A teacher-effectiveness industry of sorts appears to be rapidly developing, thanks to the Race to the Top and other policy efforts.
The latest sign of this interesting phenomenon comes from an Atlanta Journal-Constitution story reporting that Georgia will spend $750,000 on a contract to hire an expert to develop a teacher-evaluation plan, provide training to a team that will show teachers and principals how to use it, and do follow-up surveys for the results. State officials said they didn’t have the internal capacity to do the work.
The contract is apparently coming out of standard federal education dollars and not out of the state’s winning $400 million Race to the Top bid. But the 26 participating RTT districts, which are supposed to implement new evaluation systems during this fall’s school year ahead of others in the state, will be the immediate recipients of the training.
I wrote quite a bit about this emerging market in an Education Week story earlier this year. As I reported, systems for collecting data, auditing student work, calculating “value added” and reporting results clearly to the field are in their infancy at the moment. It’s going to take money to put them in place and help them mature, but the technical expertise toward that end isn’t really in the hands of the traditional educational-publishing giants.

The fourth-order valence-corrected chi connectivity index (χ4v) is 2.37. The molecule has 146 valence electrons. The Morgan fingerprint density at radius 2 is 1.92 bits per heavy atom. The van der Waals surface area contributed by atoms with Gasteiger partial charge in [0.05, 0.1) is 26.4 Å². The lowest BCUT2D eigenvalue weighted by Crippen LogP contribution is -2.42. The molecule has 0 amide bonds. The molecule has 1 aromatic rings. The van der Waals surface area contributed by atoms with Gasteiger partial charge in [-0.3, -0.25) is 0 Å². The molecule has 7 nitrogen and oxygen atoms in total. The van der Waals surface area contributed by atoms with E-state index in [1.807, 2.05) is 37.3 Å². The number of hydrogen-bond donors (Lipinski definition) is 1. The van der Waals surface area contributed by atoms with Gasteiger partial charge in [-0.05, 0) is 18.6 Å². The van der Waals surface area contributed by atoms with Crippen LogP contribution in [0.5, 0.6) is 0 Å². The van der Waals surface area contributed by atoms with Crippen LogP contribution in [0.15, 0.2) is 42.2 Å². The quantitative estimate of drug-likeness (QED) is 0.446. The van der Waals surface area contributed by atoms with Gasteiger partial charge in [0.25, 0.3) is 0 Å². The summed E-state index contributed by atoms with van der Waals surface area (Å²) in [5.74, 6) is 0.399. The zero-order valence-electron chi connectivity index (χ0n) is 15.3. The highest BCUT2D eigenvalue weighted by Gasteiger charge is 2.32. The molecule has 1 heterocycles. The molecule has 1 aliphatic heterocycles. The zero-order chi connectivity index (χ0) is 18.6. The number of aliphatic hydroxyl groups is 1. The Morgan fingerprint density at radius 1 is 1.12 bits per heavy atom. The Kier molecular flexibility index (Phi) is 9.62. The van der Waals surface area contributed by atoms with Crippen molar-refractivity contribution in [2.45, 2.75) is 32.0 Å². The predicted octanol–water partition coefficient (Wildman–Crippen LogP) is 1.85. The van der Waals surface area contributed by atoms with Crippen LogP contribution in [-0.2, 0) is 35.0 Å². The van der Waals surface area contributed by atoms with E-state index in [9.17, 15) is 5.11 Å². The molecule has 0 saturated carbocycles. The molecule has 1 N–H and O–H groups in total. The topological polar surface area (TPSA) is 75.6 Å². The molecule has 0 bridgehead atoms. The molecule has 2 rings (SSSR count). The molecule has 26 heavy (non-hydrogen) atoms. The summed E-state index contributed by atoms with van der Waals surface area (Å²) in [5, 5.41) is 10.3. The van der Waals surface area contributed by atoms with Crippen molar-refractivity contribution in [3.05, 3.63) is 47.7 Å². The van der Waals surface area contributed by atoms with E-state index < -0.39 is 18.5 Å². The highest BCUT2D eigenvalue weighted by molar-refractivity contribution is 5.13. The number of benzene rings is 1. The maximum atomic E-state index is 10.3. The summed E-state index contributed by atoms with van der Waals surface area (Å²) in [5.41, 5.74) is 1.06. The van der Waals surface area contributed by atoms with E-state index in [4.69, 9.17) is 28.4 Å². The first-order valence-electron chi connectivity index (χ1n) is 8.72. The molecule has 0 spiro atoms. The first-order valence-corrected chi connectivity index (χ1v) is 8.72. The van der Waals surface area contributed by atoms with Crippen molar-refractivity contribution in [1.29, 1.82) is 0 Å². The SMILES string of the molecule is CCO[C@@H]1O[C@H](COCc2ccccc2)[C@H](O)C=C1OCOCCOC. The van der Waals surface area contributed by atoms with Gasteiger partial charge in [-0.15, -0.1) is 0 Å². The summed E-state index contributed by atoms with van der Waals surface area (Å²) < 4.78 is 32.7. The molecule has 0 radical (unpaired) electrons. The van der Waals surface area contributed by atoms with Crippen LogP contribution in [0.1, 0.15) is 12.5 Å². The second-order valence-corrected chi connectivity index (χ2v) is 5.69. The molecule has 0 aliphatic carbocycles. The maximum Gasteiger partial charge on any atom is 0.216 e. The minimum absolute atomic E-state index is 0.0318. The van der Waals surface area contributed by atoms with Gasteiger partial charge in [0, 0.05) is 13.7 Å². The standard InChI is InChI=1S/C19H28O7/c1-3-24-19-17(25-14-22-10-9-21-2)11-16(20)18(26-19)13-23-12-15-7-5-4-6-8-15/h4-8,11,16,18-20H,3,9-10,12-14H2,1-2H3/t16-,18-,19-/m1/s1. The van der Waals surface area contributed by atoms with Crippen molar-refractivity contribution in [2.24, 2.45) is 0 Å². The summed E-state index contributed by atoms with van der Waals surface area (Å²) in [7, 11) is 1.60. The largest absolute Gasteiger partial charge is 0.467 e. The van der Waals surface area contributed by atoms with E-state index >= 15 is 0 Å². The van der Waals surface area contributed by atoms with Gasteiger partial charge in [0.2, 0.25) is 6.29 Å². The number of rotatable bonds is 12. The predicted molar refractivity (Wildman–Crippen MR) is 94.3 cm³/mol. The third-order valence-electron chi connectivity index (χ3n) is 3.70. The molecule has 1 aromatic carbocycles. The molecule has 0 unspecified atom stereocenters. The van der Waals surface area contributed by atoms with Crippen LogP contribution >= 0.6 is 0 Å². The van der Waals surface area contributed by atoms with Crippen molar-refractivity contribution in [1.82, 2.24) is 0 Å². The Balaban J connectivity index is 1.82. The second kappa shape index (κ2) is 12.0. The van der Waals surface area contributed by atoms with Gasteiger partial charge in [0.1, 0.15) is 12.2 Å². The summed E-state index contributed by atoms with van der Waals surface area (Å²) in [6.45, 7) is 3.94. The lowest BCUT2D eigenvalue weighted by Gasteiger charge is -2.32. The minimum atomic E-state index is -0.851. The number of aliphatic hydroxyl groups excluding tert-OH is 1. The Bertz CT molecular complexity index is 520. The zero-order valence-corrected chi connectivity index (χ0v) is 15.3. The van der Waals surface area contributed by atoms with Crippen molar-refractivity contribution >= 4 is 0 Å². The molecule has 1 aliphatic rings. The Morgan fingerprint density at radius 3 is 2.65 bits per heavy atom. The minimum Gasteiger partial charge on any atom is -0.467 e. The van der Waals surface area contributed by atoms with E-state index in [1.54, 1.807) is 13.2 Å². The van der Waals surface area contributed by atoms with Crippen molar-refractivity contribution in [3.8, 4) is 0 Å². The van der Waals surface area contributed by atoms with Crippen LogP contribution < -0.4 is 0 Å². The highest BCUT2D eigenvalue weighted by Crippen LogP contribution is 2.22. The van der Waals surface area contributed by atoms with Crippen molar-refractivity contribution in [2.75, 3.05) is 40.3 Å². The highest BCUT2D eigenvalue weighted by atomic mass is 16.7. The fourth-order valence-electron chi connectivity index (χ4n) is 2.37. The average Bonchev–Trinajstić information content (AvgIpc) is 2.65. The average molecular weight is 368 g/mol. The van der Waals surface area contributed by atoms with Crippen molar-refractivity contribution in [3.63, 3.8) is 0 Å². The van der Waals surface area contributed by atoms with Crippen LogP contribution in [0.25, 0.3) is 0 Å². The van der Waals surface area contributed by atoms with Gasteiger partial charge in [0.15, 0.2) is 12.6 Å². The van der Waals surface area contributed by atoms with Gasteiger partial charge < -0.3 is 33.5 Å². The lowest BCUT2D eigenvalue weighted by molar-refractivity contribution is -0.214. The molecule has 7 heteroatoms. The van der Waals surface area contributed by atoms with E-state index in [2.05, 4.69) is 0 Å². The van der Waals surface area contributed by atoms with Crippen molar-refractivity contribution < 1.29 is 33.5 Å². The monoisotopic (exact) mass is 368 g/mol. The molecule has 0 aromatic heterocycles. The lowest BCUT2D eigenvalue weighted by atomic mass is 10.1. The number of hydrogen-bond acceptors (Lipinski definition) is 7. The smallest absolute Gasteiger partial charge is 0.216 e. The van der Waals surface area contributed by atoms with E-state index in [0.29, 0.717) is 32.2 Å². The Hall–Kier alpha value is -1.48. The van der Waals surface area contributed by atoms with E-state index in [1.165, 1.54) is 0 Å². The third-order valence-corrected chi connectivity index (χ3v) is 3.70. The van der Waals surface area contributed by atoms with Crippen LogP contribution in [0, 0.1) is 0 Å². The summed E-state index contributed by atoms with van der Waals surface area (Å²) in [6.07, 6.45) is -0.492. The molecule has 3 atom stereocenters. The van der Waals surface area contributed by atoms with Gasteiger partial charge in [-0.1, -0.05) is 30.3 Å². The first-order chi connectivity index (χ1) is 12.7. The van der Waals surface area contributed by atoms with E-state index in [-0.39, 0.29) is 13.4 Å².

For good or ill, there’s money to be made here. Expect to see more stories like Georgia’s coming down the pike.
A version of this news article first appeared in the Teacher Beat blog.